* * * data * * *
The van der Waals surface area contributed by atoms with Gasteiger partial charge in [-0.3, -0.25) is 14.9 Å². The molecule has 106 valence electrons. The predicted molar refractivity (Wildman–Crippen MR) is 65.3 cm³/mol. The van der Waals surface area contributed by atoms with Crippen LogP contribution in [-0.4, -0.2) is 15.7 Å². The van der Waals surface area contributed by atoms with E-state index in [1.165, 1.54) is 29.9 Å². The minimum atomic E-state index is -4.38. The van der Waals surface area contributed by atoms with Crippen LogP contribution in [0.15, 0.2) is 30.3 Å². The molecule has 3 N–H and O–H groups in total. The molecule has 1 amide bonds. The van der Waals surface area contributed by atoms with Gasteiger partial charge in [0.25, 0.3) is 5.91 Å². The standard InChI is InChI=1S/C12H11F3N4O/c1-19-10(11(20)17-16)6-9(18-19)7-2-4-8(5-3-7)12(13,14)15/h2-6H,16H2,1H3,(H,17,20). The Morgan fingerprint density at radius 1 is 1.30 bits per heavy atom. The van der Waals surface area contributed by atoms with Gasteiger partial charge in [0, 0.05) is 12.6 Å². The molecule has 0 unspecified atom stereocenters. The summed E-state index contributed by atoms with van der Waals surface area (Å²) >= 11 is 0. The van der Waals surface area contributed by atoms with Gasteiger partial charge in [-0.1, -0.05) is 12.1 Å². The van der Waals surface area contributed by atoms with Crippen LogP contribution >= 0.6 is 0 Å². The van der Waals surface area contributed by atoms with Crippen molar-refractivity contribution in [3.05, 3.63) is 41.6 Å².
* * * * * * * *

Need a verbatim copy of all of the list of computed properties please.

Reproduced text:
The van der Waals surface area contributed by atoms with Gasteiger partial charge in [-0.3, -0.25) is 14.9 Å². The molecule has 106 valence electrons. The predicted molar refractivity (Wildman–Crippen MR) is 65.3 cm³/mol. The van der Waals surface area contributed by atoms with Crippen LogP contribution in [-0.4, -0.2) is 15.7 Å². The van der Waals surface area contributed by atoms with E-state index in [1.165, 1.54) is 29.9 Å². The minimum atomic E-state index is -4.38. The van der Waals surface area contributed by atoms with Crippen LogP contribution in [0.15, 0.2) is 30.3 Å². The molecule has 3 N–H and O–H groups in total. The molecule has 1 amide bonds. The van der Waals surface area contributed by atoms with Gasteiger partial charge in [0.25, 0.3) is 5.91 Å². The standard InChI is InChI=1S/C12H11F3N4O/c1-19-10(11(20)17-16)6-9(18-19)7-2-4-8(5-3-7)12(13,14)15/h2-6H,16H2,1H3,(H,17,20). The Morgan fingerprint density at radius 1 is 1.30 bits per heavy atom. The van der Waals surface area contributed by atoms with Gasteiger partial charge in [0, 0.05) is 12.6 Å². The molecule has 0 unspecified atom stereocenters. The summed E-state index contributed by atoms with van der Waals surface area (Å²) >= 11 is 0. The van der Waals surface area contributed by atoms with Gasteiger partial charge in [-0.1, -0.05) is 12.1 Å². The van der Waals surface area contributed by atoms with Crippen LogP contribution >= 0.6 is 0 Å². The van der Waals surface area contributed by atoms with Crippen molar-refractivity contribution in [3.05, 3.63) is 41.6 Å².